The procedure used for this study was identical with that used in Example 1. The number of animals used (cats) was 12.
In this study, the cardiac output was not measured. The results contained in Table II confirm the cardioprotective activity of baclofen.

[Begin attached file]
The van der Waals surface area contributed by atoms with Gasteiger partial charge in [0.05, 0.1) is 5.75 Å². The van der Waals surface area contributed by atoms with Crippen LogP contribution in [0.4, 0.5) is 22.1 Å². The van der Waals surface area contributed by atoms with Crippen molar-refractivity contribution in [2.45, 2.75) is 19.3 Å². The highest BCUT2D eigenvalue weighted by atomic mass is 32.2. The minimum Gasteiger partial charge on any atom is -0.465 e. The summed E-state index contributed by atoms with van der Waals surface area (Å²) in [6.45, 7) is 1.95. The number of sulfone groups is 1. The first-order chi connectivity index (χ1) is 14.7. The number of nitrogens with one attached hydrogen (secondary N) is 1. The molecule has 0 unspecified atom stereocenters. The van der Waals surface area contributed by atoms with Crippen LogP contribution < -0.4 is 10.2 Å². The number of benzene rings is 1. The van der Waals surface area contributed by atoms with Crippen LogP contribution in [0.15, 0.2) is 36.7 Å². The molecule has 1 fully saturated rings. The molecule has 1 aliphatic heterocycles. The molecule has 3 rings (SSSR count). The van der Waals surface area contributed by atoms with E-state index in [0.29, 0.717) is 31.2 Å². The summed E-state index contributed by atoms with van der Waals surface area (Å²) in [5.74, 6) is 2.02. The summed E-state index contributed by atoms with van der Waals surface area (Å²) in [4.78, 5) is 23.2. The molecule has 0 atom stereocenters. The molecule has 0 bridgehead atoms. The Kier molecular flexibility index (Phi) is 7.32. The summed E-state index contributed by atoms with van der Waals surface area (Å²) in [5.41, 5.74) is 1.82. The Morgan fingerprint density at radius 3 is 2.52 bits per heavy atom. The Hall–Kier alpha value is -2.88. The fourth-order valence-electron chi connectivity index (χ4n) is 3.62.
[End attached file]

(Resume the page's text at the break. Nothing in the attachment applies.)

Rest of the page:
TABLE II__________________________________________________________________________ WITHOUT BACLOFEN BACLOFEN 0.5 mg/kg - i.v. BALCLOFEN 1 mg/kg - i.v. Values under Values under Values under Base values stimulation Δ Base values stimulation Δ Base values stimulation Δ__________________________________________________________________________Cf 169 ± 3.5 200 ± 5 +31 171 ± 3 187 ± 3.5 +16 168 ± 4 173 ± 4 +5ASP 152 ± 7 194 ± 8 +42 152 ± 5 176 ± 5 +24 153 ± 4 154 ± 5 +1Cf × ASP 25775 ± 1255 38533 ± 2154 +12758 26003 ± 1035 32918 ± 1315 +6915 25841 ± 938 26245 +404 1189MAP 123 ± 6.5 156 ± 7.5 +33 119 ± 2.4 138 ± 6 +19 114 ± 4.3 122 ± 6 +8dP/dt 3675 ± 222 5033 ± 301 +1358 3641 ± 211 4750 ± 266 +1109 3566 ± 204 3900 +334 213__________________________________________________________________________ Δ = Difference between the base value and the value under stimulation Cf = Cardiac frequency (beats per minute) ASP = Arterial Systolic Pressure (mm Hg) Cf × ASP = Double product frequency × pressure (beats × mm Hg × min-1) MAP = Mean arterial pressure (mm Hg) dP/dt = mm Hg × s-1